The Vision Berry: Bilberry Spiritual Meaning, Myth and Magic

Close-up of grayish-blue bilberries.

The Magic of Bilberry

Witchy Books Review - A Treasury of...
Witchy Books Review - A Treasury of British Folklore by Dee Dee Chainey

I had never heard of Bilberry before. I was researching the grain harvest festival of Lammas when I ran across this peculiar fruit. I had initially mistaken the name for another coinage of blueberry, but it is not. It is a very different fruit altogether.

I sniffed around online and found the reason I had never heard of bilberries…is because bilberries are not native to America. Bilberries are found in Europe and are most prevalent in Sweden. They have enjoyed much popularity in European regions, being baked in cakes and pies, and even fermented into wines, much like blueberries and blackberries are here in the United States.

The Healing Power of Bilberry*

As for healing, like blueberries, bilberries are an incredibly potent healing fruit. Due to the copious amount of Anthocyanins and other powerful vitamins found in bilberries, they contain more antioxidants than cranberries, strawberries, plums, and raspberries.

Dewy bilberries on a metal jar lid near moistened leaves and scattered bilberries.

The antioxidants in bilberries make them excellent for the skin and collagen health. They can also prevent premature aging and wrinkles and do well in fighting against cellulite. Any unsightly bruises? Bilberries can also help with that by helping them heal faster and make your skin more resilient to bruising in the future.

The Japanese have often referred to bilberries as “the vision fruit” because of their unique ability to improve night vision. Studies have shown that bilberries can help the eyes adjust quickly to darkness and even reverse the effects of macular degeneration.

Frosty-looking bilberries sitting on a white saucer.

Bilberry Rituals and Traditions

There is a myriad of rituals and traditions surrounding bilberries in Europe.  In Iceland, wild harvesting of bilberry is very popular during the berry season. The Finnish like to eat bilberries fresh and bake them into Mustikkapirrakka –bilberry pie.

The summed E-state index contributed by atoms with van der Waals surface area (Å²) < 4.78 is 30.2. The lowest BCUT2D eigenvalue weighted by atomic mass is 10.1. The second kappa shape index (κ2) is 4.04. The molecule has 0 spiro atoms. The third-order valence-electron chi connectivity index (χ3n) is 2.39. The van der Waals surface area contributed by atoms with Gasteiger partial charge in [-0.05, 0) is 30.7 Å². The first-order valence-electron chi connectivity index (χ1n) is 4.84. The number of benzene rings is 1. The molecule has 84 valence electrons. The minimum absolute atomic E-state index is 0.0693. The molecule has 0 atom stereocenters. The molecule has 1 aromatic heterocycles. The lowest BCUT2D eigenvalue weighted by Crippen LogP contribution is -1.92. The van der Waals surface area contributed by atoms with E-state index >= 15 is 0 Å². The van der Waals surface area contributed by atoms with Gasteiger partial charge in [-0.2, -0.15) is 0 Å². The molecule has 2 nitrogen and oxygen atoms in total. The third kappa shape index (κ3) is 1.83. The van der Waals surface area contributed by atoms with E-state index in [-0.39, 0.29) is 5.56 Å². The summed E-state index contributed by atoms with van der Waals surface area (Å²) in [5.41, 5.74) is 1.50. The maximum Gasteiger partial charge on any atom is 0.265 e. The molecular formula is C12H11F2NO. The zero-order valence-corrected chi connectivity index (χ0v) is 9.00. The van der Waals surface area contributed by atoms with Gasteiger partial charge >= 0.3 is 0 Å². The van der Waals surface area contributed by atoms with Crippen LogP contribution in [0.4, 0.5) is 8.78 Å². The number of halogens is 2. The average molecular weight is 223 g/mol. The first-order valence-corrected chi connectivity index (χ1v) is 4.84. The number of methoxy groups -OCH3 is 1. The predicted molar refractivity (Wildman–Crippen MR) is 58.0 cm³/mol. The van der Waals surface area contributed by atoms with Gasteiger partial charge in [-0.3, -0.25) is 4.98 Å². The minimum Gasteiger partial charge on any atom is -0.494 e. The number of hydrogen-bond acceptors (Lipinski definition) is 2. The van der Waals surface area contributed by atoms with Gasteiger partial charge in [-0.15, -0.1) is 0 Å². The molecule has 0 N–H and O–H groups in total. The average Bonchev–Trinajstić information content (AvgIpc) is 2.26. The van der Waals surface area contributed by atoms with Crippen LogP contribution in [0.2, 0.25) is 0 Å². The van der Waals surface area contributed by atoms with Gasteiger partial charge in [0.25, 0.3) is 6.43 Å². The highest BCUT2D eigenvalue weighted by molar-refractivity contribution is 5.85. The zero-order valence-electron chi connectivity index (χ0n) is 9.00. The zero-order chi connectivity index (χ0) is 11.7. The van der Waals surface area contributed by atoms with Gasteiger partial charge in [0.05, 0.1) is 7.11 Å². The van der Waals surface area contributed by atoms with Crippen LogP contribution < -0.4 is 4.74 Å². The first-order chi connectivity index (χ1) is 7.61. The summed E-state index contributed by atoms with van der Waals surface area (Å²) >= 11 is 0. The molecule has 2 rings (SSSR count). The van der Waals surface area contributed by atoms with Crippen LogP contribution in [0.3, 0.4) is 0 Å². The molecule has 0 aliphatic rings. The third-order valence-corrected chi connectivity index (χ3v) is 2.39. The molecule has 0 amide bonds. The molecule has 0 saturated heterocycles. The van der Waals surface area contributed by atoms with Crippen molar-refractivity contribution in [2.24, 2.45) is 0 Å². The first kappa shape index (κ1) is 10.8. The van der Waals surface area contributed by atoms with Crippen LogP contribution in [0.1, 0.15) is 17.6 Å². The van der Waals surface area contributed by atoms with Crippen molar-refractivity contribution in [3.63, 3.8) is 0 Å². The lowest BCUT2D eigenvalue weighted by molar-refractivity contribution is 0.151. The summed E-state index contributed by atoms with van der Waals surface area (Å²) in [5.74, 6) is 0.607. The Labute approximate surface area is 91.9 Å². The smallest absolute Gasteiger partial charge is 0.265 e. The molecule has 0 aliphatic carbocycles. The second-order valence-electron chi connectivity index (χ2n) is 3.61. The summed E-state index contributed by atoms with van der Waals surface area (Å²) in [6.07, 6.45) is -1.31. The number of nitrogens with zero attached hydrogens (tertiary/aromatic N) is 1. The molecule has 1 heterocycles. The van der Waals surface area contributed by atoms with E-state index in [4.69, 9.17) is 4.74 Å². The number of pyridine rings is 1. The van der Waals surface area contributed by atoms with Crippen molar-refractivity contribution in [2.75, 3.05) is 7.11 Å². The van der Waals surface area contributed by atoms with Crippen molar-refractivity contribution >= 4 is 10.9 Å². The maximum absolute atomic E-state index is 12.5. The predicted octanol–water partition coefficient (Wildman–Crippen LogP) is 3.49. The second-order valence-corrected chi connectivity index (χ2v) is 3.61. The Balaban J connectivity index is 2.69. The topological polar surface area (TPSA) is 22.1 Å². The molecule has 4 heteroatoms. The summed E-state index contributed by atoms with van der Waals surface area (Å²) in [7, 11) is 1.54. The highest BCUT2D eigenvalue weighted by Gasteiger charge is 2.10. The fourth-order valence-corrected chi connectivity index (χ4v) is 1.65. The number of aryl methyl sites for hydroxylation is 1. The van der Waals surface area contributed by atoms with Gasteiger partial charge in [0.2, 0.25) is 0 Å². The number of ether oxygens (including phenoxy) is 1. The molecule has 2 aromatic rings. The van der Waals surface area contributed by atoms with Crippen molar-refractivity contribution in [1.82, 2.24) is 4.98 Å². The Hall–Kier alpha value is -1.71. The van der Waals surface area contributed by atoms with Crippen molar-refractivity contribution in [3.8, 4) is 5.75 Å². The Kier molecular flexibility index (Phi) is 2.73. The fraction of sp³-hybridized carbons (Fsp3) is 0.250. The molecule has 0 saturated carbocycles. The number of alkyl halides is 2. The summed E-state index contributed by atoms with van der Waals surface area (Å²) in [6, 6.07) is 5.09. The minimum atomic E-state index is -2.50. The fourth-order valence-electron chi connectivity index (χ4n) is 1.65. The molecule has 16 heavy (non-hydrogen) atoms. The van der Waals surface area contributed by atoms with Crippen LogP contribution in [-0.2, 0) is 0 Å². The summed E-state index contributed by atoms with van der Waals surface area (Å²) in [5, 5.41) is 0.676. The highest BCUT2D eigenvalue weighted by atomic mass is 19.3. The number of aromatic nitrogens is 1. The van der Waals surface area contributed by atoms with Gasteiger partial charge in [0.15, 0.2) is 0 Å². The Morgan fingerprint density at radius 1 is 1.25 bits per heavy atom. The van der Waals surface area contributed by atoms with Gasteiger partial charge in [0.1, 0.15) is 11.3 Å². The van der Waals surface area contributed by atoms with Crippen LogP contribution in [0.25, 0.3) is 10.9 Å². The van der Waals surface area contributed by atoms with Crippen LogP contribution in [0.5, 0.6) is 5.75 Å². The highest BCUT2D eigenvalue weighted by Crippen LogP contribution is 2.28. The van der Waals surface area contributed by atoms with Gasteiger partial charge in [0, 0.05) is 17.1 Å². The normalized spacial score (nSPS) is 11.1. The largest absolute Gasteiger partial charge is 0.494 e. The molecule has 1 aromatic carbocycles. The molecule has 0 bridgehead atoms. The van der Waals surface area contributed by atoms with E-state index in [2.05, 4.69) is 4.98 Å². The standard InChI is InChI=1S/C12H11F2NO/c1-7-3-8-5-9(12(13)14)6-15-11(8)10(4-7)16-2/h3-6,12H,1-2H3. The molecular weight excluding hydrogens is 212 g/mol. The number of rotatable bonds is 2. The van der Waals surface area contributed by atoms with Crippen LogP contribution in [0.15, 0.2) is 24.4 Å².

In Ireland, you can find a festival called Fraughan Sunday on the last Sunday in July, where bilberries, or as the Irish call it fraughan are gathered, and they also gather bilberries during Lammas. The Polish call bilberries jagody and make jagodzianka by putting bilberries in sweet buns as filling. Bilberries can even be found in the De-Militarized Zone of North Korea – where they have bog bilberry brandy.

Mature and unripe bilberries growing on a branch.

Bilberry Lore and Mythology

According to myth, bilberries were created by Hermes when he turned his son Myrtillus’ body into a berry shrub after it washed onto shore. Œnomaus, the son of Aries, has an attendant named Myrtillus. Œnomaus was quite proud of his ability as a chariot racer and decided to challenge his daughter’s suitors – whoever could beat him in a chariot race could have his daughter’s hand in marriage.

Pelops, to secure his victory, asked Myrtillus to take the linchpin out of Œnomaus’ chariot. Sure enough, during the race, Œnomaus’ chariot overturned, mortally wounding him. With his dying breath, he petitioned Pelops to seek out his murderer and avenge him. Pelops in turn, threw Myrtillus into the sea. Coincidentally, bilberries are often found growing along the sea shore, and “myrtillus” is the classification for bilberry.

Bilberries inside and surrounding the outside of a white glass cup.

Magical Ways to Use Bilberry

  1. Bilberries have a close link to Lammas and harbor protective magical properties.
  2. You can dry bilberry leaves, powder them and sprinkle the dust around the house to protect your household.
  3. Burning bilberry as incense will also help you to this end and steer off negative energies.
  4. Foods that contain bilberry are good for de-hexing enchantments.
  5. A satchel containing bilberry can improve your luck.
  6. Bilberry leaves are helpful when pursuing material wealth and gain.

*FDA Disclaimer

The contents of this website are for informational purposes only and do not render medical or psychological advice, opinion, diagnosis, or treatment. The information provided through this website should not be used for diagnosing or treating a health problem or disease. It is not a substitute for professional care. If you have or suspect you may have a medical or psychological problem, you should consult your appropriate health care provider. Never disregard professional medical advice or delay in seeking it because of something you have read on this website. Links on this website are provided only as an informational resource, and it should not be implied that we recommend, endorse or approve of any of the content at the linked sites, nor are we responsible for their availability, accuracy, or content.


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